Meaning "superior understanding, sagacity, quality of being intelligent" is from early 15c. Sense of "information received or imparted, news" first recorded mid-15c., especially "secret information from spies" (1580s). Meaning "a being endowed with understanding or intelligence" is late 14c. Intelligence quotient first recorded 1921.

    Granted, the word is now used in relation to 'artificial intelligence' and makes sense in that domain of discourse. But the ontological issue remains.
  • Valentinus
    411

    Regarding the Epstein article, the use of "algorithm" stands out for me. When we make rules to help calculation, that is not the same as understanding why those rules can be relied upon to be produce the correct answer. Manipulating an abacus with rigor provides reliable results. The abacus is not a part of checking if it works.

    On the other hand, the computer is one hell of an abacus. It does not show us a new way to understand but it does provide a different way of thinking about rules that may not have occurred to us otherwise.

    In another register, coding reminds me of text as a tool and how Plato noted that reliance upon the latter, as beneficial as it may be, came at a loss of living in memory as the only way to keep the past alive.

    Trade offs.
  • Anthony
    128
    We are the masters of our language, not the the other way around; we create meanings. If we apply the word 'intelligent' to something other than a human being, then that is what the word means. And supposing that the origin of this meaning is anthropomorphic, as you seem to assume, so what?SophistiCat

    There's a difference between understanding oneself (not "we") and understanding the external world, of which other people are a part. If machines truly were sentient they would know that shared meanings tend toward mimesis and social decay (loss of truth; humans, in their primal nature, communicate with each other totally unlike computers communicate with each other; there's a reason why you don't automatically get other people's meaning). Synergy in human relationships is enhanced when each person is more individuated. Using the same criteria to judge different people creates a less synergistic human system; there is no universal code for individuated human beings . I understand and create meaning unlike you or anyone else (nor do I desire to have much in common with others), thankfully, inasmuch as shared meaning becomes a phenomenon of memory only, and not of reason or understanding.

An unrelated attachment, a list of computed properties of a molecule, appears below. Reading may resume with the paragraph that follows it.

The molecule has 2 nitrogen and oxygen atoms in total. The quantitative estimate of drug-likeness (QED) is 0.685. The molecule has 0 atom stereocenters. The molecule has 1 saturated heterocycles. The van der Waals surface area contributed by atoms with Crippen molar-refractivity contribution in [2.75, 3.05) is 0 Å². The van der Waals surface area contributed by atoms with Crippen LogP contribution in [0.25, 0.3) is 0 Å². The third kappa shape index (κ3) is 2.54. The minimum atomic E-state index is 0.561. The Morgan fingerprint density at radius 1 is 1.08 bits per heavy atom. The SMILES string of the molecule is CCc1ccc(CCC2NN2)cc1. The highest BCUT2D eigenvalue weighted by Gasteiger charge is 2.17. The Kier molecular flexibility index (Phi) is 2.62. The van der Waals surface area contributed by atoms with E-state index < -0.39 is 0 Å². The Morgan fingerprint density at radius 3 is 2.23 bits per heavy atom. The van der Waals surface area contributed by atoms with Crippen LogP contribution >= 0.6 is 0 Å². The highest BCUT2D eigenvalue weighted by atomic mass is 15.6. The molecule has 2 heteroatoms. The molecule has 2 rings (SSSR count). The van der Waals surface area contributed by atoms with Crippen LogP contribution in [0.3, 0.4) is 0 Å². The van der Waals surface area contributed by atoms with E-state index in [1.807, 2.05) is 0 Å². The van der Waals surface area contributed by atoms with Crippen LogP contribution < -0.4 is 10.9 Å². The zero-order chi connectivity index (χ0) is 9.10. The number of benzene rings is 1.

• Devans99
    1.9k
    To refer to a machine as being intelligent is a blunder of intelligenceAnthony

    But we are just machines. We have inputs and outputs, memory and a CPU. It's just we are so much more complex than current computers that we class ourselves apart when we are basically the same.

    I wonder what point in the the size/complexity of animal's brains does intelligence first manifest itself? Some animals have very small brains:

    https://en.wikipedia.org/wiki/List_of_animals_by_number_of_neurons

    So a worm with 200 neutrons, could it be said to manifest intelligence? I would say yes in a limited way and that intelligence should be possible to emulate with a computer... eventually.

    Found this article with a great quote:

    "At the present time, our most advanced robots, some of which are built in Japan and also at MIT, have the collective intelligence and wisdom of a cockroach; a mentally challenged cockroach; a lobotomized, mentally challenged cockroach."

    https://bigthink.com/mike-colagrossi/what-animals-is-ai-currently-smarter-than

    But they are better progress on the worm.

    So even the most powerful computers of the current generation struggle to emulate a worm's behaviour. I think computers have 'intelligence'; it's just very limited at the moment.
  • javra
    768
    Computers are all entropic, algorithms, memory, and all. Life, regardless of how simple, is negentropic—and, quite arguably, always awareness-endowed, for it must survive in an ever changing environment it must be to some measure aware of.